This TV has a drawback, however, that eats away at its overall performance. Testing revealed that the TV's reds skew into yellow territory. Not only are reds somewhat yellow, but bright grays and whites look slightly pink, too. I watched content side-by-side on the M602i and our reference TV—the skewed red is not hugely detracting from the picture quality, but it's definitely visible.
Normally I wouldn't be so dismayed by this kind of faulty color production, but calibration proved the only way to get the right red was to desaturate it considerably, losing a lot of vivacity in the process. This is a shame: It means you either have to settle for rich, yellowish reds, or faded-looking reds.
One other caveat is that the TV tends to add excessive luminance to brighter grays and white tones, even in the Calibrated Dark setting, so it's probably best suited for normal lighting unless you plan to have it calibrated.
Other than the color error (which is no small issue), the M602i-B2 is a standup performer. Most people will forget all about the red push when they see the great shadows, luminous highlights, and smooth motion, but purists are still better off with the E Series.
For my final calibration settings and the hard data from our testing, check out the Science Page.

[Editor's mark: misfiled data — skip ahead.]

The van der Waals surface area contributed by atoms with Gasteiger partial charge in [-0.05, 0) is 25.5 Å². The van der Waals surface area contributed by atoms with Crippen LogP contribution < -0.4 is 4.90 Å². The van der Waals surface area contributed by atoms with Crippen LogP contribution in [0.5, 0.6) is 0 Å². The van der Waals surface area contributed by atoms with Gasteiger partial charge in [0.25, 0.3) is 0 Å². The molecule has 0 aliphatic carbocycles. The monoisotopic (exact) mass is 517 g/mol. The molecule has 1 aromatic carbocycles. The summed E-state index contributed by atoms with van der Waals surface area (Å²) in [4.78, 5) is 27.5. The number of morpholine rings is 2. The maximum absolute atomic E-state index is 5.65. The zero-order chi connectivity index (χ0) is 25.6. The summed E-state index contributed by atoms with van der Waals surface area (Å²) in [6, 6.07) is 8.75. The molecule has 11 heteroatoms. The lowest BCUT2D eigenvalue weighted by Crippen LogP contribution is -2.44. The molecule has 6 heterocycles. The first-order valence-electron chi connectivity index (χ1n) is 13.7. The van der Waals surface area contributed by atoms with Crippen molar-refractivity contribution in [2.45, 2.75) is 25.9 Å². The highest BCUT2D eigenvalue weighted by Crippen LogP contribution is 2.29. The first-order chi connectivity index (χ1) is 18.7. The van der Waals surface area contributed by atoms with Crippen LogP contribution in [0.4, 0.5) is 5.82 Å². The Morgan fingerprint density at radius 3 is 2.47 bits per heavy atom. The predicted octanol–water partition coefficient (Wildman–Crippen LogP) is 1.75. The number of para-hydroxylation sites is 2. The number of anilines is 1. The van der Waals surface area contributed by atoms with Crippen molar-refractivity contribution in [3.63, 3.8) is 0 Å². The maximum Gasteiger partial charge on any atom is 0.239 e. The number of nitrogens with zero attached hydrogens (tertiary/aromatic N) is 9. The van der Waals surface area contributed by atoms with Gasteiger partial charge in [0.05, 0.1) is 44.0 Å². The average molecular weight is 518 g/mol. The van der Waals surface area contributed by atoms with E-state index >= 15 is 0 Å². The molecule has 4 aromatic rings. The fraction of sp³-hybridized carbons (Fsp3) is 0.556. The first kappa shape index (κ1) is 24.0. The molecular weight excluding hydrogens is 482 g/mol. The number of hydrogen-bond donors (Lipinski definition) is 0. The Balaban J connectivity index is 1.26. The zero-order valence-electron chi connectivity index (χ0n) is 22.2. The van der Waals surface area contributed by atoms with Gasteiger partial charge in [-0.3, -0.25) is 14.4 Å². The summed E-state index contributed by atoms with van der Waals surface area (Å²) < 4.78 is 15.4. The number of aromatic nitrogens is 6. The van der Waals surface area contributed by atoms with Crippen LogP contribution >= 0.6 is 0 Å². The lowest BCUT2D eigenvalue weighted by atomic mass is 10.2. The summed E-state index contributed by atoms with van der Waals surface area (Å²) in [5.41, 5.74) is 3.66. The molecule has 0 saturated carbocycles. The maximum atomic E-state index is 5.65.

In terms of design and reliability, the M602i-B3 is both sturdy and attractive. When I reviewed the 48-inch E Series, I found it to be chintzy and cheap, literally wobbling on its stand; the M602i-B3 is a big improvement by comparison.
A hollow, silver base holds the panel with a firm grip, ensuring that the assembled TV is sturdy. Narrow black bezels shift into silver strips that run the perimeter of the TV's edges, enhancing the presence of ambient light.
Overall, this television manages to look classy despite its relatively cheap price. It doesn't completely pass for high-end, of course, but it's still a big improvement over the E Series.
As usual, you'll find your video connections on the backside of the TV. An L-shaped cutout presents both horizontally and vertically oriented hookups that are well-spaced and clearly labeled. Side connections include one HDMI input, a shared component/composite input, and a USB input. Further back, you'll find inputs for an ethernet (LAN) cable, coaxial, analog audio out, optical digital audio out, and three more HDMI inputs.
Included alongside the panel and stand is a double-sided QWERTY keyboard remote. One side is a traditional remote—navigational keys, a button for Netflix, you know the drill. The other side is a keyboard stuffed with tiny buttons that glow in the dark. It's a great option for quickly searching apps or typing in your WiFi password—trust us, the addition of a QWERTY keyboard is miles ahead of clicking through with the usual navigational arrows.